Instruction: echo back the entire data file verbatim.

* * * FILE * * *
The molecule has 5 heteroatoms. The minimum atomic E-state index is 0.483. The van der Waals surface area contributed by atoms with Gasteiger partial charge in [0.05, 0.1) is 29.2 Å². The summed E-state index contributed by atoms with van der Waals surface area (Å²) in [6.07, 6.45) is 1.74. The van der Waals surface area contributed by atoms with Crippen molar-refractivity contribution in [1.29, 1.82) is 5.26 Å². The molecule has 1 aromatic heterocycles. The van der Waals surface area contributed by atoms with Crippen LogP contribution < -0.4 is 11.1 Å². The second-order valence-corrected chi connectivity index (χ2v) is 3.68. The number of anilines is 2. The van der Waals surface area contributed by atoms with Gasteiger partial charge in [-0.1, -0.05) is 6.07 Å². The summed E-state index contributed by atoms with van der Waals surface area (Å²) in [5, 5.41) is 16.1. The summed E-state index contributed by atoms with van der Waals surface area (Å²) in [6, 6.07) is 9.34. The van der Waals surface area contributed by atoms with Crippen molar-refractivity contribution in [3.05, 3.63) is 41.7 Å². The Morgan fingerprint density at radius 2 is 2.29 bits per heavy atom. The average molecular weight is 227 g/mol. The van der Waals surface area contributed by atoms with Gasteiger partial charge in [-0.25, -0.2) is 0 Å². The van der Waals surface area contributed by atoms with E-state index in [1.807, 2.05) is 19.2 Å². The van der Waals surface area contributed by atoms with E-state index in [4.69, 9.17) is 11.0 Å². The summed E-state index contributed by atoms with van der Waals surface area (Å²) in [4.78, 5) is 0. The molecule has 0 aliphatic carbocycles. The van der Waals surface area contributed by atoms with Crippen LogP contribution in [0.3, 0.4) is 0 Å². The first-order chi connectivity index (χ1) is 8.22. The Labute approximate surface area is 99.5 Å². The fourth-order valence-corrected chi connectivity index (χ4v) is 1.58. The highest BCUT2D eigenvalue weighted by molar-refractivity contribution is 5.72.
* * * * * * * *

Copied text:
The molecule has 5 heteroatoms. The minimum atomic E-state index is 0.483. The van der Waals surface area contributed by atoms with Gasteiger partial charge in [0.05, 0.1) is 29.2 Å². The summed E-state index contributed by atoms with van der Waals surface area (Å²) in [6.07, 6.45) is 1.74. The van der Waals surface area contributed by atoms with Crippen molar-refractivity contribution in [1.29, 1.82) is 5.26 Å². The molecule has 1 aromatic heterocycles. The van der Waals surface area contributed by atoms with Crippen LogP contribution < -0.4 is 11.1 Å². The second-order valence-corrected chi connectivity index (χ2v) is 3.68. The number of anilines is 2. The van der Waals surface area contributed by atoms with Gasteiger partial charge in [-0.1, -0.05) is 6.07 Å². The summed E-state index contributed by atoms with van der Waals surface area (Å²) in [5, 5.41) is 16.1. The summed E-state index contributed by atoms with van der Waals surface area (Å²) in [6, 6.07) is 9.34. The van der Waals surface area contributed by atoms with Crippen molar-refractivity contribution in [3.05, 3.63) is 41.7 Å². The Morgan fingerprint density at radius 2 is 2.29 bits per heavy atom. The average molecular weight is 227 g/mol. The van der Waals surface area contributed by atoms with Gasteiger partial charge in [-0.25, -0.2) is 0 Å². The van der Waals surface area contributed by atoms with E-state index in [1.807, 2.05) is 19.2 Å². The van der Waals surface area contributed by atoms with E-state index in [4.69, 9.17) is 11.0 Å². The summed E-state index contributed by atoms with van der Waals surface area (Å²) in [4.78, 5) is 0. The molecule has 0 aliphatic carbocycles. The van der Waals surface area contributed by atoms with Crippen LogP contribution in [0.3, 0.4) is 0 Å². The first-order chi connectivity index (χ1) is 8.22. The Labute approximate surface area is 99.5 Å². The fourth-order valence-corrected chi connectivity index (χ4v) is 1.58. The highest BCUT2D eigenvalue weighted by molar-refractivity contribution is 5.72.